Volume 10 appendix: defying the downturn

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There can be few areas of the world that show so clearly the dangers of over-development than the skyline of Dubai, which once had the highest concentration of construction cranes in the world. Today, the cranes are idle, the market has stalled and there is a new mood of sobriety.

The importance of local knowledge 14 of 15 Panellists 12 of 15

Residents of the United States, please read this important information before proceeding

Please read this important information before proceeding.

“Just a couple of years ago, anyone could buy a piece of land and become a developer,” says Ahmed Al Hatti, Chairman of Cayan Property, a leading regional construction company. “Today, everything has changed. It is much more focused on quality of project, location and the developer’s previous projects. But for established, successful developers with a good track record, there are good opportunities.”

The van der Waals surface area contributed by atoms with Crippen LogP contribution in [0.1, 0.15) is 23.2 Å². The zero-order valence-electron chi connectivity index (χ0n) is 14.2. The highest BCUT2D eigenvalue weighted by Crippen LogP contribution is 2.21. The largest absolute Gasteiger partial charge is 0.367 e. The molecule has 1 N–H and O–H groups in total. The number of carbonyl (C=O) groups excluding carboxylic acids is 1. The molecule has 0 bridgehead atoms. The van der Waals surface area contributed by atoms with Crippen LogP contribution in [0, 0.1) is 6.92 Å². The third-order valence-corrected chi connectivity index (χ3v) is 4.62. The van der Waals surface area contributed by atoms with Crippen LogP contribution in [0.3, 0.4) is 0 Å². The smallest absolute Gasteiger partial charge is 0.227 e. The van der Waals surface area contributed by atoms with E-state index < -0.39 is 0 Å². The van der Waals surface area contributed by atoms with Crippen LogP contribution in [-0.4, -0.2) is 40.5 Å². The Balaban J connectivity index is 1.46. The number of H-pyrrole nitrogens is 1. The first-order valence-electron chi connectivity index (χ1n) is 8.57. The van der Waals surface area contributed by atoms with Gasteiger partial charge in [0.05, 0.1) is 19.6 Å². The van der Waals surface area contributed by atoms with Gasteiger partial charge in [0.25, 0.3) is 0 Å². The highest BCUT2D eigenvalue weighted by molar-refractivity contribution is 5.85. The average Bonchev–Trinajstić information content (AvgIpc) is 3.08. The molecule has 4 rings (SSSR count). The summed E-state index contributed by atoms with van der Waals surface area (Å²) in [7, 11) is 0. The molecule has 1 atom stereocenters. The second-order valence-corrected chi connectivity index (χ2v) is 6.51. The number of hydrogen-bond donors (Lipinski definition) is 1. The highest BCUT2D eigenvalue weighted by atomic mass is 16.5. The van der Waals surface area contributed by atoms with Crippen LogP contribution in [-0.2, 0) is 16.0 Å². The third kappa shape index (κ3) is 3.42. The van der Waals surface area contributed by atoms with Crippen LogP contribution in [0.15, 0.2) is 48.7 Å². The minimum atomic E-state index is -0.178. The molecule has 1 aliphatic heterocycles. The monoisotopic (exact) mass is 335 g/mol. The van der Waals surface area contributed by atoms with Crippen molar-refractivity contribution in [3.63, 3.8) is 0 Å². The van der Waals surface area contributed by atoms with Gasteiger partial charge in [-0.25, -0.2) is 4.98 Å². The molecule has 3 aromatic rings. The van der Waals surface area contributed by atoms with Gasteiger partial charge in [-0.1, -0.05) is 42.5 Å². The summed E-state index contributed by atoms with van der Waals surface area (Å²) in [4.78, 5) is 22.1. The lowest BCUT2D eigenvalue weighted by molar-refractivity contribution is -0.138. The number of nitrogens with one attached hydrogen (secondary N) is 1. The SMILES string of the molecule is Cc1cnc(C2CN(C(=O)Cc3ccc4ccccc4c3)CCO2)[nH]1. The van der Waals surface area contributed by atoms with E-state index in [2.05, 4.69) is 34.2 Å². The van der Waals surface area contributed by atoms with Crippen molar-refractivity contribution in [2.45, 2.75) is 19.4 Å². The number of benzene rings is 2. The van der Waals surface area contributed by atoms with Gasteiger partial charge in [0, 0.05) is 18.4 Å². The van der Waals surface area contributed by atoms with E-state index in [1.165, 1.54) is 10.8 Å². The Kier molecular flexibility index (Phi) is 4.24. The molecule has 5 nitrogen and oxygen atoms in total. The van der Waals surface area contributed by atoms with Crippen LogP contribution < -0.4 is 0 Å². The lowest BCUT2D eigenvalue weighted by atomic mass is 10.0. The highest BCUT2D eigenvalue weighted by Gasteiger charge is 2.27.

In an environment where developers have slowed down, closed or indeed gone under, Cayan is still expanding and recruiting. Cayan is focusing a lot of attention on the Saudi market, which Mr Al Hatti believes has many interesting characteristics, including demographics. “There is a population of around 27m people with some 40 per cent of the population under the age of 15,” he says. “As a result, there is a big demand for accommodation and a government that is working hard to develop the mortgage market.”

The demographic and regulatory changes currently underway in Saudi Arabia could represent a valuable opportunity for investors. In a report published in late 2008, Jones Lang LaSalle forecast significant growth in both the residential and commercial sectors in the country. They highlighted a number of important drivers of growth, including new mortgage laws aimed at solving the current lack of mortgage finance and extending home ownership, a shortage of residential units and growth rates in the office sector that are ahead of those in other GCC countries.